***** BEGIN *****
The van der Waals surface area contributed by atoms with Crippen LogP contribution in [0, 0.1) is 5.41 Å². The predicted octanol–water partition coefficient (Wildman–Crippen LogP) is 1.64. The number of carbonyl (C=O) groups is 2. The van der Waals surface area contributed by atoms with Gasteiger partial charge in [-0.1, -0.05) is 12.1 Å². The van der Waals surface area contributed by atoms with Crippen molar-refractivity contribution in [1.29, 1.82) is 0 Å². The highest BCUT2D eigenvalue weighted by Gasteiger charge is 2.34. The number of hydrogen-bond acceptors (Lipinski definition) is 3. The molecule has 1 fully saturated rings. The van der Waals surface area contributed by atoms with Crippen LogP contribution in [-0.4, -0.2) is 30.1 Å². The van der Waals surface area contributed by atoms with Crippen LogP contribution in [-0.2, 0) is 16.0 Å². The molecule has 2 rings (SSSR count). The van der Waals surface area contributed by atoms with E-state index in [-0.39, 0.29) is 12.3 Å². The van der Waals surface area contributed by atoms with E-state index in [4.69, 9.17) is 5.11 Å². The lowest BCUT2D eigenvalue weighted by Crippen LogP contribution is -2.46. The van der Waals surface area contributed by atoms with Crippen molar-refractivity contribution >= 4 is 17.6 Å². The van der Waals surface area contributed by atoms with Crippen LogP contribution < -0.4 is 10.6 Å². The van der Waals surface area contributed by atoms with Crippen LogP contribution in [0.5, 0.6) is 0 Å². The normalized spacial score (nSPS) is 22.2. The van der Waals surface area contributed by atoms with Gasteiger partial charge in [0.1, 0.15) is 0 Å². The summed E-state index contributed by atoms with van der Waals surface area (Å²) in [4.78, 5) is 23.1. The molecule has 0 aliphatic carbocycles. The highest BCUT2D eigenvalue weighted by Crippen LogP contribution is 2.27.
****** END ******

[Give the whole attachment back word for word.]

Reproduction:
The van der Waals surface area contributed by atoms with Crippen LogP contribution in [0, 0.1) is 5.41 Å². The predicted octanol–water partition coefficient (Wildman–Crippen LogP) is 1.64. The number of carbonyl (C=O) groups is 2. The van der Waals surface area contributed by atoms with Gasteiger partial charge in [-0.1, -0.05) is 12.1 Å². The van der Waals surface area contributed by atoms with Crippen molar-refractivity contribution in [1.29, 1.82) is 0 Å². The highest BCUT2D eigenvalue weighted by Gasteiger charge is 2.34. The number of hydrogen-bond acceptors (Lipinski definition) is 3. The molecule has 1 fully saturated rings. The van der Waals surface area contributed by atoms with Crippen LogP contribution in [-0.4, -0.2) is 30.1 Å². The van der Waals surface area contributed by atoms with Crippen LogP contribution in [-0.2, 0) is 16.0 Å². The molecule has 2 rings (SSSR count). The van der Waals surface area contributed by atoms with E-state index in [-0.39, 0.29) is 12.3 Å². The van der Waals surface area contributed by atoms with E-state index in [4.69, 9.17) is 5.11 Å². The lowest BCUT2D eigenvalue weighted by Crippen LogP contribution is -2.46. The van der Waals surface area contributed by atoms with Crippen molar-refractivity contribution >= 4 is 17.6 Å². The van der Waals surface area contributed by atoms with Crippen LogP contribution < -0.4 is 10.6 Å². The van der Waals surface area contributed by atoms with Crippen LogP contribution in [0.5, 0.6) is 0 Å². The normalized spacial score (nSPS) is 22.2. The van der Waals surface area contributed by atoms with Gasteiger partial charge in [0.1, 0.15) is 0 Å². The summed E-state index contributed by atoms with van der Waals surface area (Å²) in [4.78, 5) is 23.1. The molecule has 0 aliphatic carbocycles. The highest BCUT2D eigenvalue weighted by Crippen LogP contribution is 2.27.